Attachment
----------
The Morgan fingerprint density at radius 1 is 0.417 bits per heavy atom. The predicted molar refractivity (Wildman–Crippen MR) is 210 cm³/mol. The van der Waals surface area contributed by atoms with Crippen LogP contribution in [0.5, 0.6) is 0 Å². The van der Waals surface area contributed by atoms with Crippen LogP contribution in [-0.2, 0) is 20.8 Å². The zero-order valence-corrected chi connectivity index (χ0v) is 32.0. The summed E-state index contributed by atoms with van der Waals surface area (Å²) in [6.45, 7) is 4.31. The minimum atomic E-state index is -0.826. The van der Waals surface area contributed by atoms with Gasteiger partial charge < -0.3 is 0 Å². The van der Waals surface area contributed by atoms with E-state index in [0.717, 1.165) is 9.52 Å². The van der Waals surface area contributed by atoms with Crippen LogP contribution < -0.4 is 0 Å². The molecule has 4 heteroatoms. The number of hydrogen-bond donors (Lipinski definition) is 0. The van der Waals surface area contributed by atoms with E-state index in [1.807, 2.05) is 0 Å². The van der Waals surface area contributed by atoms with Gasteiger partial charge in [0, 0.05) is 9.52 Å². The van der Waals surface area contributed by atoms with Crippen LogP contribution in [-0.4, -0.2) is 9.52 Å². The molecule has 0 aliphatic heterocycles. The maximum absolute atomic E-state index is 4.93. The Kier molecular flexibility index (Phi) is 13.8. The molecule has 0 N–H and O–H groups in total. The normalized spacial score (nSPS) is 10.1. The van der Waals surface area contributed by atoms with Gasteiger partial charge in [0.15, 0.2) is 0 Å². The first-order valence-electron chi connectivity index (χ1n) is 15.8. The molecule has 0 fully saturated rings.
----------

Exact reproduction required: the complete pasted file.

The Morgan fingerprint density at radius 1 is 0.417 bits per heavy atom. The predicted molar refractivity (Wildman–Crippen MR) is 210 cm³/mol. The van der Waals surface area contributed by atoms with Crippen LogP contribution in [0.5, 0.6) is 0 Å². The van der Waals surface area contributed by atoms with Crippen LogP contribution in [-0.2, 0) is 20.8 Å². The zero-order valence-corrected chi connectivity index (χ0v) is 32.0. The summed E-state index contributed by atoms with van der Waals surface area (Å²) in [6.45, 7) is 4.31. The minimum atomic E-state index is -0.826. The van der Waals surface area contributed by atoms with Gasteiger partial charge < -0.3 is 0 Å². The van der Waals surface area contributed by atoms with E-state index in [0.717, 1.165) is 9.52 Å². The van der Waals surface area contributed by atoms with Crippen LogP contribution < -0.4 is 0 Å². The molecule has 4 heteroatoms. The number of hydrogen-bond donors (Lipinski definition) is 0. The van der Waals surface area contributed by atoms with E-state index in [1.807, 2.05) is 0 Å². The van der Waals surface area contributed by atoms with Gasteiger partial charge in [0, 0.05) is 9.52 Å². The van der Waals surface area contributed by atoms with Crippen LogP contribution in [-0.4, -0.2) is 9.52 Å². The molecule has 0 aliphatic heterocycles. The maximum absolute atomic E-state index is 4.93. The Kier molecular flexibility index (Phi) is 13.8. The molecule has 0 N–H and O–H groups in total. The normalized spacial score (nSPS) is 10.1. The van der Waals surface area contributed by atoms with Gasteiger partial charge in [0.15, 0.2) is 0 Å². The first-order valence-electron chi connectivity index (χ1n) is 15.8. The molecule has 0 fully saturated rings.